The introduction starts off with this radio dude, 'Mikey', who is really miserable about his life, everybody hates him, and he's about to lose his job. Enter the author. He tells Mikey about how likability is important and how he should be less negative. After following the author's advice, his life becomes a halcyon wonderland. OK, kind of a cliche story, but I kept reading anyway.

It got worse--the author has a very boring style of writing. This is the format of the book: x study shows likability helps with y trait/ anecdote about sad person who lacked y trait/ sad person learns about the L-factor and then gains y trait/sad person is now happy person.

It's hard to avoid this format when giving citations, but I felt like I was reading a English 101 paper where one gives a citation and then expands on it, over and over again. After the first 100 pages, every reader should get the point that being likable will improve your health, marriage, job, kids, oreo addiction, etc. People are reading this book to find out HOW to be more likable; the WHY of it is secondary, and should have been a much smaller section of the book.

FINALLY, we get to the second part of the book, which is supposed to be about becoming more likable. But this part is bogged down in so many anecdotes and citations that it is hard to filter through to find meaningful information. The key things which are noted in the last part are that to be more likable, one should be friendly, relevant, empathetic and real. But these points were written in such a convoluted fashion that it was a strain to even enjoy reading it.

Likability and attraction are both truly fascinating topics, but the poor presentation of the subject in this book makes this an extremely boring read. Best to read the summary on the back of the book, and find an alternative book.
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38 of 45 people found the following review helpful
on February 5, 2006
The author is absolutely correct. Likability is an essential trait to success.

I think most of us would say that good friends are a valuable and cherished part of life. Doesn't our likability determine our ability to make friends? Likeability also determines our marriageability--somebody has to like you for them to have a chance to fall in love with you, and they must fall in love with you, I should think, to want to marry you.

On-the-job, likability is also essential. How well we are liked by our coworkers determines how much we enjoy being around each other, and for people we are around for eight hours a day, this is important. Being liked by our boss or supervisor is as important as how well we can do our job. If somebody likes us, they'll tend to overlook the small day-to-day mistakes we make. If they don't like us, we can hit everything right on target and it just won't matter. I have seen employees try to get a new co-worker fired simply because they did not like him or her. I think the author has done a valuable public service in documenting the studies that underscore the importance of being liked.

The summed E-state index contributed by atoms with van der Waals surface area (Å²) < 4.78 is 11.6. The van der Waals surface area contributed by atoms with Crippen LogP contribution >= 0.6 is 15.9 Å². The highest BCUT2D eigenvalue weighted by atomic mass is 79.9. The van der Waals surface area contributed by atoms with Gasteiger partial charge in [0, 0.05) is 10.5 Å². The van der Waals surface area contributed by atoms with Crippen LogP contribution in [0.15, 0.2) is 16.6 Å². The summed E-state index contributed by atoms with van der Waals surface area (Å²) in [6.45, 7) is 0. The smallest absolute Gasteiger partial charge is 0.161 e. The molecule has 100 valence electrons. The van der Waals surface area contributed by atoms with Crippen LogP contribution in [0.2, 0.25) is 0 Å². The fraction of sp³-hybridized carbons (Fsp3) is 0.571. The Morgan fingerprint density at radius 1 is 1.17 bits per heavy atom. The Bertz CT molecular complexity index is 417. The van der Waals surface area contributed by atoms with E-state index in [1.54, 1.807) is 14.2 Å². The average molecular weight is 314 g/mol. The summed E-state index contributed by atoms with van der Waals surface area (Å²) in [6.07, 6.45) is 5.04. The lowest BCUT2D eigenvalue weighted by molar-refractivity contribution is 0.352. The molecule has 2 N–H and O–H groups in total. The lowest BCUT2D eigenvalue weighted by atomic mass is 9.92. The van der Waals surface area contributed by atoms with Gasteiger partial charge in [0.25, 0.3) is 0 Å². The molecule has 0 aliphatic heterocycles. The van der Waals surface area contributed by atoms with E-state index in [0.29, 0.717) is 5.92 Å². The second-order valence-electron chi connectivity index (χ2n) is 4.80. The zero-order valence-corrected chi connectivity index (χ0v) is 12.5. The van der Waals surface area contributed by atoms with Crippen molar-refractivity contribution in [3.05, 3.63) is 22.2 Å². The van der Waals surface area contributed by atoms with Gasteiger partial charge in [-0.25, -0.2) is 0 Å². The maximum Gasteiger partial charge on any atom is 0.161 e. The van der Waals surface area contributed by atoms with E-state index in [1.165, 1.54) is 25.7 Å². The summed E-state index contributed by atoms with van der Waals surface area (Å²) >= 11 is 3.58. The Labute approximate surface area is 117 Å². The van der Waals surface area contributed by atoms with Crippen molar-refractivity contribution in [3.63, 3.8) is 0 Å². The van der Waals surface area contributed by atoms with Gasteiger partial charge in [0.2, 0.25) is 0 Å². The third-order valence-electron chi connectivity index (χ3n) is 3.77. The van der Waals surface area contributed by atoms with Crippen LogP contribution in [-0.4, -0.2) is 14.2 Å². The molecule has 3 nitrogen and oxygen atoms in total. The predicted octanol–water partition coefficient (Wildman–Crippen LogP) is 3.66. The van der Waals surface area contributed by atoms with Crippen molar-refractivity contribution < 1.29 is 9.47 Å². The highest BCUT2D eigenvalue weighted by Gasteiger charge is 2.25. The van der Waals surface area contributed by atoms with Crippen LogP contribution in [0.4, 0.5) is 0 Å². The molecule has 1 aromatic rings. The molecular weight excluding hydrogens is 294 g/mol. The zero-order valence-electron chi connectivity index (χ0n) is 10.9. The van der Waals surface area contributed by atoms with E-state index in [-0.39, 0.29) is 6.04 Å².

What is likability, though? That is a hard question to answer. Various authors have attempted to do so down through the years from Dale Carnegie onward. Neural Linguistic Programming (NLP) called likability "rapport" but horribly oversimplified the process of becoming liked by claiming that simply mimicking or "mirroring" another person's gestures would induce it.

Then there is the old poem that goes:

"I do not like thee, Doctor Fell
the reason why I cannot tell,
but this I know and know full well
I do not like thee, Doctor Fell."

This poem, while humorous, is also startlingly insightful. People often do not know why they like or dislike somebody. Defining why somebody is liked or disliked is incredibly difficult. I have seen people become disliked in as little as five minutes and after a brief conversation.

Of course there is the obvious: insulting people is not likely to make one well liked. Various tips for being well-liked are good listening, smiling, being pleasant, showing interest in what the other person has to say, and being friendly. Ah, but that last point is the rub! How do you define "friendly?" Being a good raconteur is of course, useful in becoming well-liked. But are good raconteurs born or are they made?